Cashless transactions hike in the Ghanaian economy - latest figures from Bank of Ghana.

Cashless transactions hike in the Ghanaian economy - latest figures from Bank of Ghana.


There has been a spike in electronic money transactions in Ghana. That is according to the latest data released by the Bank of Ghana.

Data regarding the use of money mobile transactions depicts an increase as the value of transactions on that platform moved up by 33 billion Ghana cedis at the end of March this year. Last year, in March, the figure stood at 27 billion cedis, making the bank of Ghana describe the increase as significant. The total value of mobile money accounts held with commercial banks at the end of March this year was recorded to be at 3.9 billion cedis. The figure rose from 2.7 billion cedis in comparison with the same period last year.


Also mobile money merchants who are registered and as such employed by the various Tele Communications Companies (telcos) stand at about 239,000. According to BoG’s data the figure is up from 189,000 at the same time last year.

Transactions through the mobile money interoperability platform also saw an increase. The amount of transactions on the interoperability platform is valued at 166 million Ghana cedis at the end of March this year.


In addition, the number of debit cards issued by banks in the country stands at 4.5 million as at the end of March 2020.

It is the goal of Government that by June this year all payments in the public sector will be done through electronic means because of the infrastructure it has laid down.


For instance, transactions through mobile money interoperability which was initiated by government in 2018 is fueling the cashless agenda of the government. This is because, in May 2018 when the platform was established less than 100,000 transactions occurred. However, by June 2019, it had jumped to 190,000. By August that year there were 280,000 transactions across networks in the country.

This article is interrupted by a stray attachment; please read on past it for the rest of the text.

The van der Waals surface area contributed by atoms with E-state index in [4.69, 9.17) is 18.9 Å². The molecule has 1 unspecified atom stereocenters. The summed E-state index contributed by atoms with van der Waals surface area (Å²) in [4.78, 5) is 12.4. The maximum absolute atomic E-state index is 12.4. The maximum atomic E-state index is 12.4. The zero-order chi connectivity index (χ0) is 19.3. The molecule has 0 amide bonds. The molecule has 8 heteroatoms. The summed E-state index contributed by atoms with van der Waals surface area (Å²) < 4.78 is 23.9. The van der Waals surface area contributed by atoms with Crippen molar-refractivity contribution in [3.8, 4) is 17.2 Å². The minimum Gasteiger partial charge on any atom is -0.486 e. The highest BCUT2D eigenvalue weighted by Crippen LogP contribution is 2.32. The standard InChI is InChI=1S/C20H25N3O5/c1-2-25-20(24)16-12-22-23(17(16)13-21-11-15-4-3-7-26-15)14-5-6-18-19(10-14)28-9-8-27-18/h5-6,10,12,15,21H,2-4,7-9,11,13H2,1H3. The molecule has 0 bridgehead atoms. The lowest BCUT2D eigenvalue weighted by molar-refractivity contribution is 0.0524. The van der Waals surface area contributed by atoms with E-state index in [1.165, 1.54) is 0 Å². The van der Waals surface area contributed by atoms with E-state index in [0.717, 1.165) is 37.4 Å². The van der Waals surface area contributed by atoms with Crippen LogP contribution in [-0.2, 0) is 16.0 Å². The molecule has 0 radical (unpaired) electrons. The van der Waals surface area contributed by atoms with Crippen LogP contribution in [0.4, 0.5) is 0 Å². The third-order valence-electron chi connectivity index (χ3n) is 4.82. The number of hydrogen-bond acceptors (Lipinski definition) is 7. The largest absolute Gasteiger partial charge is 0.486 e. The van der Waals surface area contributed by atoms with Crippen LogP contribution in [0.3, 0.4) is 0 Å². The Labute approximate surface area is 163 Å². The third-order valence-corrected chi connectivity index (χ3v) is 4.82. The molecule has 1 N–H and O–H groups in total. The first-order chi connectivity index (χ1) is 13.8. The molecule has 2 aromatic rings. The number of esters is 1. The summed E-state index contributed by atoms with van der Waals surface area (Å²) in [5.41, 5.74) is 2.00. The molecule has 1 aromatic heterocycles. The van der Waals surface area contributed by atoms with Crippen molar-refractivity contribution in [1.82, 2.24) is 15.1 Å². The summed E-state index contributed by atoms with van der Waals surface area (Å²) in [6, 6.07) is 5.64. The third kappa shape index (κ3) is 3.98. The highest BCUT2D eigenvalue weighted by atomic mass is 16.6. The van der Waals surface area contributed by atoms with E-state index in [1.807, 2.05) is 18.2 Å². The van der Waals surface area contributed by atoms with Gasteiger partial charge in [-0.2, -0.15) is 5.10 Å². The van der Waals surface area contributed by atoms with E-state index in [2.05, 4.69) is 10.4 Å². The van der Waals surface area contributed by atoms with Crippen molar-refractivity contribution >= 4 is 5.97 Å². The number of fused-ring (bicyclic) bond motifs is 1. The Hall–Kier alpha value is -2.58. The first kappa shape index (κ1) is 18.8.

Prior to the introduction of the mobile money interoperability platform, transactions between all the telcos via the token system was at 90,000. According to the Ghana Interbank Payment and Systems (GHIPSS) the surge in the use of the interoperability platform depicted more than a 200 percent increase.

This was because transactions became easier within the population. Furthering the cashless society goal by the government is the fact that now people can transfer money into their bank accounts without physically being present at the bank.


The Chief Executive Officer of GHIPPs, Archie Hesse said in August last year that interoperability has made the financial sector more inclusive. He made this comment because at the time the second phase of the interoperability platform was being launched in November 2018, the unbanked population in Ghana was about 60 percent. The platform which made transactions between banks and the telcos more flexible, roped in a huge number of the population who had no access to banks.   


Also, the state is becoming more cashless because telcos are offering savings, investments and micro credit accounts through their networks. These activities are gradually reducing the frequency with which cash is used in the system.


With the potential of increasing domestic resource mobilization and reducing interest rates on loans, it is doubtful if the government will renege on its course of making sure that the Ghanaian  society has very little or no cash at all. Also with the convenience that cashless payments bring and the government’s reluctance on spending resources to maintain currency notes the future cannot be clearer.


The bank of Ghana’s figures therefore highlights where the Ghanaian financial sector is heading in the near future. Are we ready for a cashless society?